Vast White Belly
Our scrying shifts to 500 million years. The rocky animals that are continents, blissful in their solitudes for so long, come to seek a herding warmth, and start a slow cluster together, though the proud cloak of vegetation is still to spread their bony shoulders. The continents share gossip in the way that they do. Shallow seas hold life in its gurgling waters: sea scorpion, well-armoured trilobite, starfish. The thin waters are not like ink but luminous with sun, a glowing churn.
Salty Ale of Scales
The Glittering Beginning
The Sewing Needle of the Moon.
250 million years. We behold one vast stretch of land now, it’s face lush and hairy with plant deities. The continent confidently stretches its wing span from both high latitudes of the equator; the horsetail stretches its roots into succulent swamp, palm trees catch the breeze, as dragonflies claims residence to the hot air. Scaled beings - amphibians - lay their eggs in crusts of river beach.
Grey Ladies of the Bank
Sweet Flurry of the Dragons Wings
Damn Handsome Rock
100 million. Time of snapping jaw and the belly-scrape-of-the sandy places, the broad and wide ranging dinosaur. Round their claws scuttle a red sea of termites, and skirting their shoulders those great survivors, the dragon fly. The continents continue their archaic shoulder rub,and their vivid dreaming continues - the moon-milk of the earths braided
intelligence, behooving us its intricate and delighted diversity, crowned with silver and white clouds, a-flower with elk and butterfly, whittle-tipped mountains of snow, brown leafed copse and urging flanks of red sand.
Deep time. Old time.
Boulder slow, loosened underworld immensity, grinding forever chords of glacial singing, bedazzled green-sizzle of the jungle rump summer lands. We are the bone pile, the swan road, the bitter dark berries in the belly of the wolf.
And somewhere, just a minute ago really, something opened its eyes that looked a little like your or I. And what we heard were the stories. The ancestors were diligent in this regard. Dragon fly would not hesitate to grace us with its buzzing saga of the wind road, bear would dictate the terms of how we padded the snowy forest. These are the stories our bodies were tuned for, that still grind quietly away in our bones as we peer at the computer screen.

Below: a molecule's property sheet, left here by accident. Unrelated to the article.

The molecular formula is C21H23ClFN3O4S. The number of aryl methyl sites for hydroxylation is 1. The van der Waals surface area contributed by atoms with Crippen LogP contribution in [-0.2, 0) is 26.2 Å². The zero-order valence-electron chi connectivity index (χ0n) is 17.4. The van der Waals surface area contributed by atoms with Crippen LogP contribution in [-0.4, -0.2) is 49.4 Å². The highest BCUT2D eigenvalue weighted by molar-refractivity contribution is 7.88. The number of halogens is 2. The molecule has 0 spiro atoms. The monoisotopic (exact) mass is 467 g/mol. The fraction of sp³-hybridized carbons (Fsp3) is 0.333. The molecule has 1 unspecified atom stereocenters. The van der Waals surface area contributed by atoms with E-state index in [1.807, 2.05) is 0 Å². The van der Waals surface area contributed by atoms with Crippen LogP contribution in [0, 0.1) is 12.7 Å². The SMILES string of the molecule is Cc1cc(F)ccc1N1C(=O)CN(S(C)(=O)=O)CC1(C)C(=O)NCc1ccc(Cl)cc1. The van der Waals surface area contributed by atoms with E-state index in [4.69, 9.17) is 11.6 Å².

And for a long long time we listened.
As the rain slapped the moss-strewn roof of an orkney shelter we listened, as the dream-rattle of the cicada poured through the dark we listened, as our lungs ripped a blood-flurry in our chest as we leapt over boulder and decaying brush pursued by boar, still we listened.
We listened to the Old Time, and knew our brief, majestic, terrible
place in it. We were just the latest in a long, long line of storytellers.
Come Ice-Giants, and Eight Legged Horses, come Blodeuwedd of the
Flowers, come Fenryr, Cinderbiter, Bertilak, Gringolet, Ossian, Scathach, Gwynn Ap Nudd. The land shudders and births you, like the sea erupts lava that becomes mountains, forests, graves. Come Psyche.
Come Goemagog, Wayland Smithy, Rhiannon of the Mares, Chaw Gully Raven, Robin of Loxley and all the laughing boys of the Greenwood.
Let your names be called, as precious as meat.
And one day, just a moment ago, an old woman came from her place at the edge of the village, her ears replete with listening, a mouth of fresh-cut meadow flowers, and told us to light the kindling.
Once it was dark, and the little ones were drifting under the antelope robes, the strange one loped forward into the light of the flames and stood in front of the village.
Once upon a time.
Once upon a time.
Once upon a time.
So she says.
And she tell us the story of ourselves back to ourselves.
Copyright Martin Shaw 2014
Posted by School of Myth at 02:06